Streaming now on Netflix, the half-hour series ‘Girlboss’ tells the fictional story of Nasty Gal founder Sophia Amoruso’s rise from vintage seller to multi-million dollar success. Britt Robertson takes on the role of Sophia in a colorful tale set in San Francisco from 2006 to 2008. And of course, since the story focuses on fashion, the show had to deliver on the style front. ‘Girlboss’ costume designer Audrey Fisher recently opened up about outfitting the story in an exclusive interview with FGR. From her favorite outfit to working with the real Sophia and the challenge of dressing the mid aughts, discover the full Q&A below.
“Each outfit that I created for the character Sophia had to have a unique, casually chic statement—even if she was just hanging out at her apartment her costume had to speak volumes about her commitment to personal style.” — Audrey Fisher
Interview: Costume Designer Audrey Fisher on ‘Girlboss’
How did you get started in costume design? What was your education?
From a very young age, I was always making costumes for myself, my friends, and my family. My path to costume design was intuitive, creative and methodical although not academic. However in college, I was drawn to language, and I studied English Literature and German. I was fascinated by the theater, and interested in a career in dramaturgy and theater studies.
After graduating, I pursued that dream, landing internships with two prominent avant-garde theaters in New York City, and then began graduate studies at NYU’s Tisch School of the Arts to continue my education. And even in my extremely challenging graduate program, I was making costumes in my spare time. It was all connected: I was interested in how costumes can tell stories.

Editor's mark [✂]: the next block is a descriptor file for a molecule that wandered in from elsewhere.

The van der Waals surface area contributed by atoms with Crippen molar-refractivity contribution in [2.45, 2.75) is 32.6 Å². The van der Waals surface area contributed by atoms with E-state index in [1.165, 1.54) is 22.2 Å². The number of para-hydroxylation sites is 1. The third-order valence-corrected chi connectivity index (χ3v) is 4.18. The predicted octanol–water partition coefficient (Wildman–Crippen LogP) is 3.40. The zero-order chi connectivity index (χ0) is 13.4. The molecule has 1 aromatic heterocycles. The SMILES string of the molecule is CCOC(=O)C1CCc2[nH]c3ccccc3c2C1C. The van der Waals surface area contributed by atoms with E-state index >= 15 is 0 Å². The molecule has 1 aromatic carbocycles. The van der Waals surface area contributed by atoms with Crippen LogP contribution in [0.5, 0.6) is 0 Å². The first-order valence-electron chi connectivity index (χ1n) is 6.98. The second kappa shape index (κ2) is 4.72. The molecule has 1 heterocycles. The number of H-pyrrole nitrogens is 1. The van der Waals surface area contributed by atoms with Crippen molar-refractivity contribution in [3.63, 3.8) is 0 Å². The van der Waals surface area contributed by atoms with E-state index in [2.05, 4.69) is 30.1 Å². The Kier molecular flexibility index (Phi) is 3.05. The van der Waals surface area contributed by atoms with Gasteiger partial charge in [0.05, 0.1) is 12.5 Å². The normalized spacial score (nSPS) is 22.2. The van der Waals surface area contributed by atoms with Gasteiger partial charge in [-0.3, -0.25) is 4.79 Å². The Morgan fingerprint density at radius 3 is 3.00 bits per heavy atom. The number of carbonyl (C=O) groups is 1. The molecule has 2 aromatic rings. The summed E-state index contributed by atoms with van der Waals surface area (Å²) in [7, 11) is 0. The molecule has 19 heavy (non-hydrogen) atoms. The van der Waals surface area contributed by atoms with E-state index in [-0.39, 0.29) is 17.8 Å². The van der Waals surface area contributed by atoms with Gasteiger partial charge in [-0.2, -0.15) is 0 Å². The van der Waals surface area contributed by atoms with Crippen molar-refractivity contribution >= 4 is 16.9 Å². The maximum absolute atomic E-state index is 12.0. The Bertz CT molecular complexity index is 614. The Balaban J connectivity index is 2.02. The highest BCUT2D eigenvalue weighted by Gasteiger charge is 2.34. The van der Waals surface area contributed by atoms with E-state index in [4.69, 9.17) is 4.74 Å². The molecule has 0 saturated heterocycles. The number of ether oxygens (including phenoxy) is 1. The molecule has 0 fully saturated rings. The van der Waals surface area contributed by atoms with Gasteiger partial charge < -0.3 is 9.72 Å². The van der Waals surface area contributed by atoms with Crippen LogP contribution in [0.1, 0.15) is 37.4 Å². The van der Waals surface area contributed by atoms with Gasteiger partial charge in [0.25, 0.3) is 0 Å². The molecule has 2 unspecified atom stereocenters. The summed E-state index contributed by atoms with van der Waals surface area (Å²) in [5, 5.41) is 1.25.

Based on some theatrical hats I was making for an art class, a German director in my Tisch program asked me to design the costumes for her production of ‘Medea’ at an East Village theater. That’s when costumes became both my passion and my profession, with that first small but exciting production in the early 1990s.
Since vintage clothing is a big part of the Nasty Gal story, did you use a lot of vintage pieces?
Of course! Sophia’s story is built on racks and racks of vintage clothes, so it was my mandate as a designer building a closet for the character Sophia to honor that history. Sophia herself favored a sexy and strong 1970s silhouette, and there were references both in her book and in the script to very specific details that I got to recreate in our show, like those favorite red jeans…and that East West leather jacket!
I scoured all my favorite vintage stores, and reached out to vendors I’ve worked with for years to find pieces that would work for our Sophia, portrayed by Britt. I tried to use as much vintage as possible on Britt, but sometimes TV production has special needs, like multiples of certain pieces because of a stunt, or rain, or a photo double…so in that case I would try to use contemporary pieces that were 70s-inspired. Also I built a lot of costumes for Britt…and that is always the most rewarding because I can really design what works for the actor, the scene and the character…triple crown!
How much input did Sophia Amoruso have for the show’s costumes?
From the beginning, Sophia Amoruso was very generous with sharing her time, her personal photos and letting me see actual clothes she wore during that time of her life! She gave the production a library of amazing snapshots of her, and her chic friends, hanging out in SF in the mid-2000s, and those photos were a great road map for me. Very inspirational.